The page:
Retinopathy was assessed in three standardized visual fields. Stereoscopic fundus photographs were taken in fields 1, 2, and 4 with a Zeiss camera (Carl Zeiss, Germany), and were read by the Fundus Photography Reading Center, University of Wisconsin, Madison, Wisconsin. Gradings were classified by the modified Arlie House System, with PDR defined as grade 60 or higher in at least one eye. Individuals without gradable fundus photographs were graded according to their medical history data with confirmation by their ophthalmologist if required. Those with panretinal photocoagulation scars and a grade <60 were recorded as having PDR if the medical history indicated that the laser therapy was for PDR. Two step progression, an increase of at least two steps on the modified Arlie House System (17), and clinically significant macula edema were also identified (18).

Nephropathy status was determined based on consistent results from at least two of three timed urine collections (24-hour, overnight, timed samples during exam) and urine albumin excretion rate (AER). The adequacy of urine collection was determined by whether the total amount of creatinine excreted was appropriate for an individual's age, based on body size and gender. Urinary albumin was determined immunonephelometrically (19). All procedures were approved by the Institutional Review Board of the University of Pittsburgh.

Statistical Analyses

Continuous data were compared between groups by the Student's t test with serum creatinine, triglycerides, HDL cholesterol, and non-HDL cholesterol being log transformed prior to testing. Categorical data were compared between groups by chi-square tests. Cox proportional hazards modeling with forward selection was used to determine the association of baseline HGB with the 18-year incidence of PDR. The functional form of HGB was assessed by plotting a restricted cubic spline transformation for HGB against the log hazard ratio separately for men and women using Harrell's (20) SAS macro, %PSPLINET. A Wald test was used to test the assumption of a linear relationship between HGB and the log hazard ratio. Due to the gender difference in HGB distribution, analyses were conducted sex-specifically. Censoring occurred at the time of event or at last follow-up.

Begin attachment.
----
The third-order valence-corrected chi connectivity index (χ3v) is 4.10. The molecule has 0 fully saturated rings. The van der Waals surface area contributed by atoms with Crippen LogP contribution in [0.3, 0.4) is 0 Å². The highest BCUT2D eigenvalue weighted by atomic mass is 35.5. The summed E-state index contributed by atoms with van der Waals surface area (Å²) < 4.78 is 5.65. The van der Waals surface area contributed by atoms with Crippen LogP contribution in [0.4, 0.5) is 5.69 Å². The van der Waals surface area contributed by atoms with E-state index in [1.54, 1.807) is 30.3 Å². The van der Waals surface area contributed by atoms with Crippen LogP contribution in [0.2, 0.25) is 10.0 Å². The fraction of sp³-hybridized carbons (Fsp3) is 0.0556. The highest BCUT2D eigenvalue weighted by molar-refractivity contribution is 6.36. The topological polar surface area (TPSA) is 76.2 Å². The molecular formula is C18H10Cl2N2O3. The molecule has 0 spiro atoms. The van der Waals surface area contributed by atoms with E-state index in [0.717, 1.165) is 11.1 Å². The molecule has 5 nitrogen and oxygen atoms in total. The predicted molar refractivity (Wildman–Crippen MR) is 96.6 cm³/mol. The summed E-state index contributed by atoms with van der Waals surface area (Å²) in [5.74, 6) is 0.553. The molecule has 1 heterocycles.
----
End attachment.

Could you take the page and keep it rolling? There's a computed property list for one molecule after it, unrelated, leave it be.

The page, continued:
HGB data was available for 652 study participants. HGB ranged from 9.2–20.0 g/dl, with a median and interquartile range of 16.2 (15.4–16.9) in men and 14.1 (13.5–15.0) in women. Two hundred and two participants had PDR at baseline and were excluded from further analyses. Of the remaining 450, 24 provided no further PDR information and complete follow-up to 18 years was available for 78% of those still alive, follow-up being censored at last observation for the remainder. Baseline characteristics of the 426 study participants free of PDR at baseline are described in Tables 1a and and1b1b for men and women, respectively.

Figure 1
Parts A–B. Restricted Cubic Spline of Hemoglobin (g/dl) by the Log Hazard Ratio of Proliferative Diabetic Retinopathy by Gender.
Table 1b
Baseline Characteristics of Participants by Subsequent Proliferative Diabetic Retinopathy (PDR) Status in Women, mean (SD) or N (%).

The cumulative incidence of PDR was 48% after 18 years. Median follow-up were 14.6 years. In men, there was no suggestion of any deviation from a linear relationship between HGB and the log hazard ratio (Wald test of linearity p=0.15), therefore, HGB was entered into Cox models as a continuous linear covariate. In women, however, the Wald test showed a significant deviation from linearity (p=0.02) and graph of the restricted cubic spline suggested a quadratic relationship between HGB and the log hazard ratio (Figure 1) and therefore HGB was entered into Cox models as a quadratic term. Univariately, HGB showed a significant linear association with the risk of developing PDR in men (p=0.003) and a significant non-linear association in women (p=0.008, quadratic term).

In multivariable analyses allowing for univariately significant covariates, HGB remained significantly predictive of PDR in men (HR=1.29, 1.08–1.54, p=0.004) (Table 2). In women, HGB as a quadratic term also remained significantly predictive of PDR (p=0.04). Other significant multivariable predictors included HbA1c and diastolic blood pressure in both genders, albumin excretion rate in men, and systolic blood pressure and fibrinogen in women. Finally, the association of HGB with other components (markers) of retinopathy was also explored. A significant prediction of both macula edema (p<0.0001, 0.03, men and women, respectively) and two-step progression (p=0.03, 0.0009 men and women, respectively) was observed.

Table 2
Multivariable Prediction of 18-year Incidence of Proliferative Diabetic Retinopathy in Type 1 Diabetes (n=426).


The cumulative incidence of PDR in this population was 48% after 18 years. EDC incidence rates are similar to those observed in the DCCT/EDIC conventional treatment group of similar diabetes duration (49.7% at 30 years of diabetes duration (21)) and the WESDR population (37% at ~26.6 years of diabetes duration (18)). Although much attention has been given in recent years to anemia and low levels of HGB in diabetes, particularly as it relates to kidney disease (2228), this is the first study to our knowledge to report high HGB levels to be predictive of the long term incidence of PDR. We have also shown that the relationship of HGB with PDR varies by gender, with HGB demonstrating a linear relationship in men, but a nonlinear, quadratic (p=0.008), relationship in women. These results, if confirmed, may have important clinical relevance as they may both identify new pathogenetic pathways to PDR and influence clinical treatment. There are several potential explanations for these findings.